A woman jogs in Brooklyn's Fort Greeene park, Sunday, April 5, 2020, beneath a sign demonstrating the distance people should keep from each other during the coronavirus outbreak in New York. (Photo: AP)
New York Gov. Andrew Cuomo extended stay-at-home restrictions through the end of the month and increased fines on violators to up to $1,000, citing fresh evidence Monday that the outbreak-fighting rules could be helping the state avoid a worst-case catastrophe.
New York state has tallied 4,758 deaths from COVID-19, with 599 reported since Sunday.
The situation remains grim, with close to 17,000 people hospitalized, but there are signs the surge might finally be slowing.
While the death toll grows, the daily increases are leveling off. The daily number of new hospitalizations has dropped. Recent data suggests the state could be at or near the peak, meaning fewer hospital beds would be needed in the coming weeks than the most dire projections had indicated, according to state officials.
New Jersey Gov. Phil Murphy sounded a similar note Monday, saying the curve “is beginning, and I use that word cautiously, is beginning to flatten.”
Cuomo called the data hopeful but inconclusive, and warned it was no time the relax rules designed to cut down on transmission. He announced schools and nonessential businesses will remain closed until April 29 and that the maximum fine for violations of state social distancing protocol will soon be $1,000, up from $500.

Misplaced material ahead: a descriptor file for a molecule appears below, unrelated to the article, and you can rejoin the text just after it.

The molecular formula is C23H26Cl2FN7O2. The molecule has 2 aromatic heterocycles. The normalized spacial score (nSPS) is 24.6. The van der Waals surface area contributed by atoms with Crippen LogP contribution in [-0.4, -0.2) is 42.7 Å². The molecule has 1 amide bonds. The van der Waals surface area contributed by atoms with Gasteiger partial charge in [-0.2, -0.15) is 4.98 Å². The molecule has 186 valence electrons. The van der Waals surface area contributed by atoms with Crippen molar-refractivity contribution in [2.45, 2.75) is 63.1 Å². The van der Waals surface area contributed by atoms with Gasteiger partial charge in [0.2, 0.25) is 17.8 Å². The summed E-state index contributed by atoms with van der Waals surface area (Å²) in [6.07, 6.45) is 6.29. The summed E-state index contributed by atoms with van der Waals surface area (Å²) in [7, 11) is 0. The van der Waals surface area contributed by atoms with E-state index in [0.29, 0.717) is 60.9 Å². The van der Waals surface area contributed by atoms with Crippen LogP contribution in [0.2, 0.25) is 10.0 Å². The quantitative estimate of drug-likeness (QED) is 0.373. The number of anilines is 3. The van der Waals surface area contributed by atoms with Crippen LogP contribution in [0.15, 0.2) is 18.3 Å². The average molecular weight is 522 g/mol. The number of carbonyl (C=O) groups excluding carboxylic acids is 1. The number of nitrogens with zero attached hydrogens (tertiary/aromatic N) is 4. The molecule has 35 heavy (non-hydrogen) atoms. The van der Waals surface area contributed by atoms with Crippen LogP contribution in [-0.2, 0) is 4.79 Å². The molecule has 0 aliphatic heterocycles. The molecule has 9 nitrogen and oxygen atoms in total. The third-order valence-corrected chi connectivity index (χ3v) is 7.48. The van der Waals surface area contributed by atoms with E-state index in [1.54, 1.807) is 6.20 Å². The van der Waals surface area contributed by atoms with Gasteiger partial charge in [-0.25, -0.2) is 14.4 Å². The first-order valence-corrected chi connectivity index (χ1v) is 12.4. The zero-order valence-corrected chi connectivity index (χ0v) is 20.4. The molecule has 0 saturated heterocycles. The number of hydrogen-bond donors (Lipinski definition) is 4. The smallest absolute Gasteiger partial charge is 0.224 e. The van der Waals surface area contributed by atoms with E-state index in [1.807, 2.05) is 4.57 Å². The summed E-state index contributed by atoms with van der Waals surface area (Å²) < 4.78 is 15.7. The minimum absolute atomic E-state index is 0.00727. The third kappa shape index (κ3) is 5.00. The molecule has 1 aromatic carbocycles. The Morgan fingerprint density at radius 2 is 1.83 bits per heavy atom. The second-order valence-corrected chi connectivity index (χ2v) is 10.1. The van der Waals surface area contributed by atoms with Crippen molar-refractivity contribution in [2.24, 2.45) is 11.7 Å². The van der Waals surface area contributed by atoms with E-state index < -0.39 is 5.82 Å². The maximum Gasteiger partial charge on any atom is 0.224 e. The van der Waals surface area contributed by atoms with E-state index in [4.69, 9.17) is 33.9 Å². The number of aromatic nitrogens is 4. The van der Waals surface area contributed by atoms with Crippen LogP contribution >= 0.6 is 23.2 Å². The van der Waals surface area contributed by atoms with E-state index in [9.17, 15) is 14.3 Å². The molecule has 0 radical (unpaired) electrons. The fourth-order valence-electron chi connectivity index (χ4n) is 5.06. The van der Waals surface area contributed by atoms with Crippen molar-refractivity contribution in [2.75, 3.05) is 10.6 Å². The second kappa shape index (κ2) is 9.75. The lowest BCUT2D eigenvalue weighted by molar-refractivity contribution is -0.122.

“This virus has kicked our rear end. And we underestimate this virus at our own peril. We’ve learned that lesson,” Cuomo told a news briefing at the state Capitol. “Now is not the time to slack off on what we’re doing.”
Dr. Christopher Murray of the University of Washington, who developed a model that predicts New York will need 25,000 hospital beds for virus patients at the peak of its epidemic, agreed that people should continue to isolate themselves.
“The potential for rebound is enormous if we let up on social distancing,” he said.
A Siena College poll released Monday found that most New York state residents say they are either quarantining themselves or social-distancing. But Cuomo complained about a “laxness” in social distancing as the weeks of isolation wear on and the weather gets warmer.
Cuomo stressed that even if New York has reached the peak, numbers could persist at these levels, which would continue to stress struggling hospitals.
″This is a hospital system where we have the foot to the floor and the engine is at red line and you can’t go any faster and, by the way, you can’t stay at red line for any period of time or the system will blow,” Cuomo said.